langtry manor (1/7)

Five’s documentary series examining failing hotels
in the UK returns to take another look at some of
the establishments that featured in earlier
programmes. Following on from the first visit of
hotelier and author Ruth Watson, this week’s
show sees the cameras return to Langtry Manor
in Bournemouth to see if the staff have managed
to turn around the hotel’s fortunes.
In this week’s instalment, the hotel inspector
heads back to Langtry Manor, a three-star hotel in
the resort town of Bournemouth. Originally built by
King Edward VII for his mistress, actress Lillie
Langtry, it was bought by Pamela Howard more
than 30 years ago and has been run as a hotel by
she and her family ever since.
When Ruth first visited the hotel two years ago,
her initial impressions were mixed: “It’s a really fine
Edwardian house, but I don’t know why they’ve
painted the bricks,” she said. Things soon got
worse when she inspected one of the hotel’s 27
bedrooms. “Oh dear!” she cried. “It’s like some
elderly lady decorated it in the late 50s!” When
shown to the Lillie Langtry Suite, one of Langtry
Manor’s most prestigious offerings, Ruth made no
attempt to disguise her disgust at the avocado
corner bath that greeted her. “Oh, for God’s sake!
Why do people ruin beautiful houses with this
rubbish?” she asked. Then, after road-testing a
room for the night, Ruth’s bad impression of the
place was cemented. “There were rattling noises
at 6.20 in the morning, and the bathroom is so
crap it’s untrue,” was her conclusion.
The restaurant was next on Ruth’s agenda and,
again, it was a mixed picture. The “hugely
generous helping” at breakfast got the thumbs-up,
but an over-complicated and unseasonal dinner
was less impressive. The dated table settings did
not improve the overall experience. “I loathe these
burgundy napkins,” said Ruth. “They just look
rather Trusthouse Forte, 1982.”
Although many of these issues were
straightforward, Ruth soon identified some more
serious underlying problems. The main issue
concerned the fact that owner Pamela Howard
wanted to be involved in the day-to-day running of
the hotel, despite having supposedly retired and
left her daughter Tara at the helm. Tara, meanwhile,
did not have enough confidence to run things her
own way – leading to ongoing conflicts about all
manner of issues, including room décor and hotel
maintenance. Arguments between the two were
commonplace, meaning that important issues
such as high staff costs went ignored.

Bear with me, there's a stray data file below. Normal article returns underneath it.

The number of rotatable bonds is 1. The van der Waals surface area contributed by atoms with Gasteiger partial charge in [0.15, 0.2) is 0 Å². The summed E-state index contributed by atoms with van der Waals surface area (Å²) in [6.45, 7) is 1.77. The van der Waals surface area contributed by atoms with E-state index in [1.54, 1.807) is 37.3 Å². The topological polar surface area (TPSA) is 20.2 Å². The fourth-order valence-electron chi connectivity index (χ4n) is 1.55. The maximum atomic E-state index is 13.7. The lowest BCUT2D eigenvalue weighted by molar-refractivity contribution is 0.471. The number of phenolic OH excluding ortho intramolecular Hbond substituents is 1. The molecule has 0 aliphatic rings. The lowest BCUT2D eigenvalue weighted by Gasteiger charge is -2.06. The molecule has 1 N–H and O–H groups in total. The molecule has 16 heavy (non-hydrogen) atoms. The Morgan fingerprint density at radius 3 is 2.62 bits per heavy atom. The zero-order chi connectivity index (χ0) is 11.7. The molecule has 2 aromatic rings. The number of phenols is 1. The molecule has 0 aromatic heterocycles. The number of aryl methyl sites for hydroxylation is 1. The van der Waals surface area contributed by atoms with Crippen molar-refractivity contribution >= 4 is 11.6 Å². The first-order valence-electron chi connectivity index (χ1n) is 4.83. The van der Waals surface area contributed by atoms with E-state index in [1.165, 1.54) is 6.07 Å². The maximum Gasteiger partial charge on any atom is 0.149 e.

Although Ruth warned them that they needed
to cut back, Pamela and Tara found it hard to
consider the prospect of making any of their 30
staff redundant, creating the need to make
savings elsewhere.
One of the most important changes Ruth
insisted upon was that the women establish their
roles more clearly and schedule in a structured
meeting once a month. Also, in order to give the
pair some food for thought, Ruth sent them off to
Winchester to have lunch at the Hotel du Vin, a
hotel that manages to combine period charm
with modern service and comforts. Pamela and
Tara agreed that there were touches at the Hotel
du Vin that could be carried through to their own
business – including the restaurant’s simple, wellexecuted
food. But could they stop squabbling
long enough to put any new ideas into practice?
Over two years after Ruth’s first visit, the Hotel
Inspector returns to Langtry Manor to see what
changes the Howards have made to their
business. Is the décor still firmly rooted in the
50s? Has the chef managed to develop a lesscomplicated
dinner menu? And have mother and
daughter managed to put aside their differences
in order to create an effective partnership?

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  • Hayden

    We stayed at the Langtry for a wedding there, one of our British friends were getting married and wanted a period setting. We loved it – really fab. No sign of avocado Jacuzzi. In actual the fact the Langtry had modernized its rooms while still keeping its Edwardian period feel.

    I watched the show recently and it bought back memories of my stay there. Though I was not impressed with Ruth Watson, has anybody decided to critique her awful dress sense. At least the daughter of the Langtry looked great.

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